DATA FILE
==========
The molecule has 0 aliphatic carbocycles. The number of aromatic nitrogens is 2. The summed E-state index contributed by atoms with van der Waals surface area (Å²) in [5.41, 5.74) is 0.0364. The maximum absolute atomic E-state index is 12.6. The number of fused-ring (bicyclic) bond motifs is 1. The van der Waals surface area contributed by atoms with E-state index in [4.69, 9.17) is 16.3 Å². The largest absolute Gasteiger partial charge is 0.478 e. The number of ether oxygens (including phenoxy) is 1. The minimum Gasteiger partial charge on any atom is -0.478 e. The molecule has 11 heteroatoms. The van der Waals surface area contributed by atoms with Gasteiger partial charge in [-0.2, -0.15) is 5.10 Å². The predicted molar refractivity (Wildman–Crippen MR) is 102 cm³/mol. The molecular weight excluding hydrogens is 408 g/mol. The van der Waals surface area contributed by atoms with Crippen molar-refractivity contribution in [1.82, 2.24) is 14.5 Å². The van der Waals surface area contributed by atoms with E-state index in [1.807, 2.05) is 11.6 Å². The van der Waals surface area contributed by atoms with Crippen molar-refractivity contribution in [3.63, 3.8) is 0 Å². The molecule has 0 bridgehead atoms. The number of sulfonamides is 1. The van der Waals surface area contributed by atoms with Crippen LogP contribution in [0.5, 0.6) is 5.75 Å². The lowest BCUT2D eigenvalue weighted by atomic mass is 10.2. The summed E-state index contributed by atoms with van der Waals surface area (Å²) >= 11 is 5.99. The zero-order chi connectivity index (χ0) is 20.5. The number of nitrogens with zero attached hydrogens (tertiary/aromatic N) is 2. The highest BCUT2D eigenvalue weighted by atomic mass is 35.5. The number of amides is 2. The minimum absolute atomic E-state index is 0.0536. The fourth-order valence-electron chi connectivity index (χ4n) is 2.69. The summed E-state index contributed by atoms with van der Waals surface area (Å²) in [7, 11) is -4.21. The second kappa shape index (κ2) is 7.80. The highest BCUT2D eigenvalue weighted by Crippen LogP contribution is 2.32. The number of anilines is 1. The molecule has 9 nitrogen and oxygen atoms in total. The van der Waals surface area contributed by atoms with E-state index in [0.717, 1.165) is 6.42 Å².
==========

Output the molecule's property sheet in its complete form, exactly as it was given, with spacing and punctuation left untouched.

The molecule has 0 aliphatic carbocycles. The number of aromatic nitrogens is 2. The summed E-state index contributed by atoms with van der Waals surface area (Å²) in [5.41, 5.74) is 0.0364. The maximum absolute atomic E-state index is 12.6. The number of fused-ring (bicyclic) bond motifs is 1. The van der Waals surface area contributed by atoms with E-state index in [4.69, 9.17) is 16.3 Å². The largest absolute Gasteiger partial charge is 0.478 e. The number of ether oxygens (including phenoxy) is 1. The minimum Gasteiger partial charge on any atom is -0.478 e. The molecule has 11 heteroatoms. The van der Waals surface area contributed by atoms with Gasteiger partial charge in [-0.2, -0.15) is 5.10 Å². The predicted molar refractivity (Wildman–Crippen MR) is 102 cm³/mol. The molecular weight excluding hydrogens is 408 g/mol. The van der Waals surface area contributed by atoms with Crippen molar-refractivity contribution in [1.82, 2.24) is 14.5 Å². The van der Waals surface area contributed by atoms with E-state index in [1.807, 2.05) is 11.6 Å². The van der Waals surface area contributed by atoms with Crippen molar-refractivity contribution in [3.63, 3.8) is 0 Å². The molecule has 0 bridgehead atoms. The number of sulfonamides is 1. The van der Waals surface area contributed by atoms with Crippen LogP contribution in [0.5, 0.6) is 5.75 Å². The lowest BCUT2D eigenvalue weighted by atomic mass is 10.2. The summed E-state index contributed by atoms with van der Waals surface area (Å²) >= 11 is 5.99. The zero-order chi connectivity index (χ0) is 20.5. The number of nitrogens with zero attached hydrogens (tertiary/aromatic N) is 2. The highest BCUT2D eigenvalue weighted by atomic mass is 35.5. The number of amides is 2. The minimum absolute atomic E-state index is 0.0536. The fourth-order valence-electron chi connectivity index (χ4n) is 2.69. The summed E-state index contributed by atoms with van der Waals surface area (Å²) in [7, 11) is -4.21. The second kappa shape index (κ2) is 7.80. The highest BCUT2D eigenvalue weighted by Crippen LogP contribution is 2.32. The number of anilines is 1. The molecule has 9 nitrogen and oxygen atoms in total. The van der Waals surface area contributed by atoms with E-state index in [0.717, 1.165) is 6.42 Å².